To describe in commoners’ language, a ready forward transaction, which is commonly known as a repo transaction, is where a repo seller sells a security to and investor with an agreement to repurchase the transaction at a pre-determined date at a pre-determined rate. In India, these have tenure of less than one year and are therefore money market instruments and the participants to these transactions are financial institutions as listed down by RBI from time to time. The concept of repo is very common in the US as well is managed by the Federal Reserve.
What is new in the new regulations?
1. The 2010 regulations allowed repo transactions against only listed corporate debt securities with an ‘AA’ or above rating held in demat form, however, the Commercial Papers (CPs), Certificates of Deposit (CDs) and other instruments including Non-Convertible Debentures (NCDs) of less than one year of original maturity, were not considered as eligible collateral. 
The new regulations have something more in store – in addition to what we had earlier, the list of eligible collateral now includes all the money market instruments which were earlier prohibited and bonds with ‘AA’ or above ratings issued by multilateral agencies like World Bank Group (e.g., IBRD, IFC), the Asian Development Bank (ADB) or the African Development Bank and other such entities as may be notified by the Reserve Bank of India from time to time. This is surely a welcome move of RBI. However, the security receipts and the securitised debt instruments still stays excluded from the definition of corporate debts securities.
2. The old regulations prescribed for OTC settlement whereas the new regulations provide that these instruments are to be settled only through the clearing house of NSE, BSE and MCX-Stock Exchange (MCX-SE).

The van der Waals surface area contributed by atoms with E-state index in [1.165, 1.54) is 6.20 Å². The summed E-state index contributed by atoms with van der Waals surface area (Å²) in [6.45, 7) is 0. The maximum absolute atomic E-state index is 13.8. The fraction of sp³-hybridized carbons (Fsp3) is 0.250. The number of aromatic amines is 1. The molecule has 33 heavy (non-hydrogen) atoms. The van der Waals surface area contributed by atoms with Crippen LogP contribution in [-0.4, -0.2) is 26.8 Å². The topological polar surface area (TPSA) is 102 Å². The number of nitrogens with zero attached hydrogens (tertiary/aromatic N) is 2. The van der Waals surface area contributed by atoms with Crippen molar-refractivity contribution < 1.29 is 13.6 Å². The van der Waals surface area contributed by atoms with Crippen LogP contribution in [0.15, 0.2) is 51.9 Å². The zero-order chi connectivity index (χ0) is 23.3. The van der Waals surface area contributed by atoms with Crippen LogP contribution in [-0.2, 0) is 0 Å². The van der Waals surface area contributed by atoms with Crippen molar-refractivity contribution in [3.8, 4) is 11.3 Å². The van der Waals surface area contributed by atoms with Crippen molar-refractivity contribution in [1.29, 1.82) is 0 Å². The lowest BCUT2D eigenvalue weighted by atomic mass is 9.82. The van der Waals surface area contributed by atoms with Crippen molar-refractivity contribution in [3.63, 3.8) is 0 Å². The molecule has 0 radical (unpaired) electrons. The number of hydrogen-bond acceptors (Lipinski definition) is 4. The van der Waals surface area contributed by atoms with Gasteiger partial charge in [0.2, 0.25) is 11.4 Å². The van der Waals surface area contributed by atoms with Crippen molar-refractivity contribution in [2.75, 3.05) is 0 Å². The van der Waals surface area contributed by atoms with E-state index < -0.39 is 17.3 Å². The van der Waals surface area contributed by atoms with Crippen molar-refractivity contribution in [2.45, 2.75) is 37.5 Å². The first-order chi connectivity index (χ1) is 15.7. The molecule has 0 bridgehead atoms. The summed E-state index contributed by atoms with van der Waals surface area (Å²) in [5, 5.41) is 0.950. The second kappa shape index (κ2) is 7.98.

3. The minimum rates for the haircut have also undergone change and in the new regulations, different rates have been provided for securities with different ratings. Higher the rating, lower the haircut. (Haircut means the percentage, which is subtracted from the market value of an asset that is being used as collateral.) 
For AAA/A1 securities – 7.5%
For AA+/A2+ securities – 8.5%
For AA/A2 securities – 10%
Earlier the minimum rate for the haircut was prescribed at 25%.
4. The CRR and SLR requirements for these securities will be in line with those applicable to the government securities.
The concept was in limelight in the early nineties, thanks to the Harshad Mehta scam. Mehta was engaged in stock manipulation scheme financed by undervalued bank receipts, which his firm brokered in ready forward transactions between the banks. The amount involved in this scandal was about Rs5,000 crore rupees! There were several loopholes in the then regulatory framework, which was later on corrected but the concept was discouraged by several bodies in the country.
(Abhirup Ghosh works as researcher at Vinod Kothari & Company)